In summary, a higher intensity eye safe laser is provided for long range target designation or illumination as well as long range eye safe communications by providing a single beam line combination of an optical parametric oscillator and optical parametric amplifier which are used to double the output of the optical parametric oscillator while limiting beam spread to less than 1.2 milliradians with a 20 mm aperture. The OPO/OPA combination requires no conditioning, isolation or synchronization optics and provides a factor of two improvements in beam quality as compared to an equivalent optical parametric oscillator, with the subject system providing a compact robust configuration. The high conversion is provided by the use of a simple optical parametric oscillator seeding an optical parametric amplifier without double passing the pump pulse in the optical parametric oscillator. Low beam divergence operation is provided with minimum optics in a compact space with the optical parametric oscillator operating at a reduced signal intercavity flux which provides increased damaged threshold margins.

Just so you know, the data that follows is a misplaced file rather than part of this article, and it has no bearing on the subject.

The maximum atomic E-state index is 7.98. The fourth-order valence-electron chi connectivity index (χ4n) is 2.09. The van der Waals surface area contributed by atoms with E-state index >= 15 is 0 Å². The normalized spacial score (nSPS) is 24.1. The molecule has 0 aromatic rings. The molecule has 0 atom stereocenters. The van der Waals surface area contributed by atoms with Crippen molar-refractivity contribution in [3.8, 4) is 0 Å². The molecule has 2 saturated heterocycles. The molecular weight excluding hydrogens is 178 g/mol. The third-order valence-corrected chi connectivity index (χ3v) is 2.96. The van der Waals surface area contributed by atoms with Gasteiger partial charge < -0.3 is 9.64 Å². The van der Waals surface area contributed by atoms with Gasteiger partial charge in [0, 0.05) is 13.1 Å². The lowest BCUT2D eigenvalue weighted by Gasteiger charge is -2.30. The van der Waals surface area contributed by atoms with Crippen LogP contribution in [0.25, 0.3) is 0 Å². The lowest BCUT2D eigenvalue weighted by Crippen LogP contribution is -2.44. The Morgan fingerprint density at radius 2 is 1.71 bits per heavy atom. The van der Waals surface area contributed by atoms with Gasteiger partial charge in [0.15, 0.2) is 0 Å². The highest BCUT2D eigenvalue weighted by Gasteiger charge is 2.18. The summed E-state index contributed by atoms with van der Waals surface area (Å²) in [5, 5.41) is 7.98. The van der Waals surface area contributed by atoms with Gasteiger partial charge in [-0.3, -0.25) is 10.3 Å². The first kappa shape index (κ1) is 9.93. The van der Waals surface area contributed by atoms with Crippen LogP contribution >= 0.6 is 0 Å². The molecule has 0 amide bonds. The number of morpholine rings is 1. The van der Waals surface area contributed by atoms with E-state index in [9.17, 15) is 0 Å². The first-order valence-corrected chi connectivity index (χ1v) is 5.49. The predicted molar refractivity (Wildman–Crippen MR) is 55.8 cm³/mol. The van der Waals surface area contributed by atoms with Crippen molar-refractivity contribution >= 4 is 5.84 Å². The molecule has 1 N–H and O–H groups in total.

These and other features of the subject invention will be better understood in connection with the Detailed Description in conjunction with the Drawings, of which:
Referring now to
It will be appreciated that it is important to provide an eye safe laser for such laser target designation or illumination due to the fact that human beings may be in the area and if the radiation impinges upon the eye of a human being, damage can occur unless the radiation is in the 1.5 micron range.
For long distance eye safe laser ranging and illumination, for instance up to and exceeding 25 km, it is only with difficulty that one can provide sufficient power on target to operate at such long ranges.
Note that beam divergence depends on aperture size. When one multiplies the aperture size with beam divergence, one gets a beam quality characteristic measured in terms of mm-milliradians. Thus for a 20 mm clear aperture and a 1.2 milliradian beam spread, one has a beam quality of 24 mm-milliradians.
In typical military designator/range finder laser transmitters, the KTP optical parametric oscillator is pumped using the 300 mJ to 400 mJ output from the 1.06 μm designator laser. In one embodiment, the pumping laser is a diode-pumped, conduction cooled, Nd:YAG zig-zag slab oscillator-amplifier which produces 300 mJ at 1064 nm with a pulse repetition frequency of 20 hertz, and with each of the pulses being 15 nanoseconds in duration.